Apodaca: Elon Musk isn’t always right. Take for, for example, his attitude toward remote work

Elon Musk arrives on the red carpet for the Axel Springer Award in Berlin in 2020.
SpaceX owner and Tesla CEO Elon Musk arrives on the red carpet for the Axel Springer Award in Berlin in 2020.
(Hannibal Hanschke / AP)

In my long career as a journalist I’ve interviewed and written about a lot of very successful people. And on occasion I’ve been struck by one glaring character flaw.

Sometimes people who achieve great success in one thing, or even multiple things, fall into the trap of thinking they’re geniuses at everything. They’ve got it all figured out, they know how to solve every problem and they’re always right.

This isn’t the case with everyone. Many stars — whatever field they happen to be in — remain humble and cognizant that their achievements resulted from multiple factors, including luck, timing and the contributions of others. They seek input from those who know more than they do about particular subjects, and they listen even when the conclusions run counter to their instincts.

But every now and then we are treated to an example of a very smart person sounding very dumb.

That was my first thought when I heard about Elon Musk’s memos to Tesla and SpaceX employees directing them to return full time to the office or else forfeit their jobs.

Musk wrote, “Anyone who wishes to do remote work must be in the office for a minimum (and I mean *minimum*) of 40 hours per week” or else leave the companies.

In an email Musk made clear his views on the value of remote work by stating, “The office must be where your actual colleagues are located, not some remote pseudo office.” And on Twitter he doubled down on that thought with a gem suggesting that anyone who doesn’t conform to the new policy “should pretend to work somewhere else.”

Musk, of course, is free to run his companies as he sees fit. And he has so far displayed remarkable talent and vision in transforming the electric vehicle and space exploration industries, so naturally many other talented people are drawn to work for him and will be willing to follow his in-person-or-else policy.

He also has plenty of company in placing a high value on physical workplaces.

The problem is that his dictate is so absolute — absent any thoughtfulness, nuance or willingness to acknowledge other viewpoints or complicating factors — that he comes off sounding like a 6-year-old stamping his feet until he gets his toy back.

He might have done better if he had sought the advice of someone like Ian Williamson, the dean of the Paul Merage School of Business at UC Irvine.

Williamson is also a really smart guy. Here’s just a sampling of his background from the UCI website:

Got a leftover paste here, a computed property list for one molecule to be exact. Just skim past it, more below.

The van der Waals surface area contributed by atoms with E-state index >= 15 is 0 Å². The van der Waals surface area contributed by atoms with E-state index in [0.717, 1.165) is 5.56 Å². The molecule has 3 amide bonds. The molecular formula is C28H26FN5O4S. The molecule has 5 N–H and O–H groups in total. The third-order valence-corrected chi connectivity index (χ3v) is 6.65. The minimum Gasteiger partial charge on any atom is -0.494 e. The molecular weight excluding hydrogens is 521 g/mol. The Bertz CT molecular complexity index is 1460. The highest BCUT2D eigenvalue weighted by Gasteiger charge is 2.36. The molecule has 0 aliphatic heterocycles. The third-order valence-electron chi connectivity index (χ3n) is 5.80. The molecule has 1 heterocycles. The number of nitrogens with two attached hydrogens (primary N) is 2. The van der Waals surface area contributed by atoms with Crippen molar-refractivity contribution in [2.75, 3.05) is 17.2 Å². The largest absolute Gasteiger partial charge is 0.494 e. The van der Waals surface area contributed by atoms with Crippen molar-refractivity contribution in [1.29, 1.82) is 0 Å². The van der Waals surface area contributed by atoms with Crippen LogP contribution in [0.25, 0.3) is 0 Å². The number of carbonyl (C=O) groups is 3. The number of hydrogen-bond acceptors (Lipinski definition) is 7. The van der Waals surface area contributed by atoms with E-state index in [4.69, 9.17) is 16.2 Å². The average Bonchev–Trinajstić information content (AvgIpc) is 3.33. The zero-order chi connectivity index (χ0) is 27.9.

“Williamson is a globally recognized expert in the area of human resource management. His research examines the impact of ‘talent pipelines’ on organizational and community outcomes. Williamson has assisted executives in over 20 countries across six continents enhance firm operational and financial outcomes, improve talent recruitment and retention, enhance firm innovation and understand the impact of social issues on firm outcomes.”

So I asked Williamson myself.

As I expected when I questioned him about remote work, the picture is more complex than the binary, all-or-nothing scenario that Musk’s policy suggests.

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Rather than looking at the issue from a standpoint of remote versus in-person, Williamson sees it more as one of workers seeking greater flexibility and mobility.

This trend has been enabled by technological advancements and the national economy’s shift toward services and away from manufacturing and agriculture. It was developing even before COVID-19 forced many workers into virtual work environments, but the pandemic acted as “an accelerant” of the trend, Williamson said.

“Now this has become embedded,” he said. “It’s not going back in some respects. People are doing work [remotely] and not having negative outcomes in terms of performance. It will be more a part of the repertoire of what companies do.”

The research so far doesn’t necessarily show that one style of work is better than another. Again, it’s more complicated than an either-or scenario. Rather, remote work lends itself toward certain interactions, tasks and types of employees.

For example, Williamson said, face-to-face interactions tend to favor people who are more extroverted and assertive. A positive aspect of virtual work that’s increasingly recognized is that people who are less apt to speak up or be acknowledged in an in-person setting are now more comfortable, and their ideas are getting more attention. Organizations benefit from this diverse input.

What’s needed now, he suggested, is leadership that doesn’t cling too tightly to what’s gone before, but instead facilitates different perspectives, evolving work styles and flexible organizational structures. Many companies will find the best answer will be some blend of in-person and virtual work.

“We all have an opportunity to learn here,” Williamson said. “Those that wait will likely lose out on talent. They lose on productivity.”

One more observation of my own: While Musk isn’t the only employer who prefers to have workers in the office full time, his directive is singular in revealing a breathtaking lack of trust and respect. His failure to acknowledge the hard work and contributions of some of the people who helped him achieve his dazzling success — well, that might be the dumbest part of this whole business.

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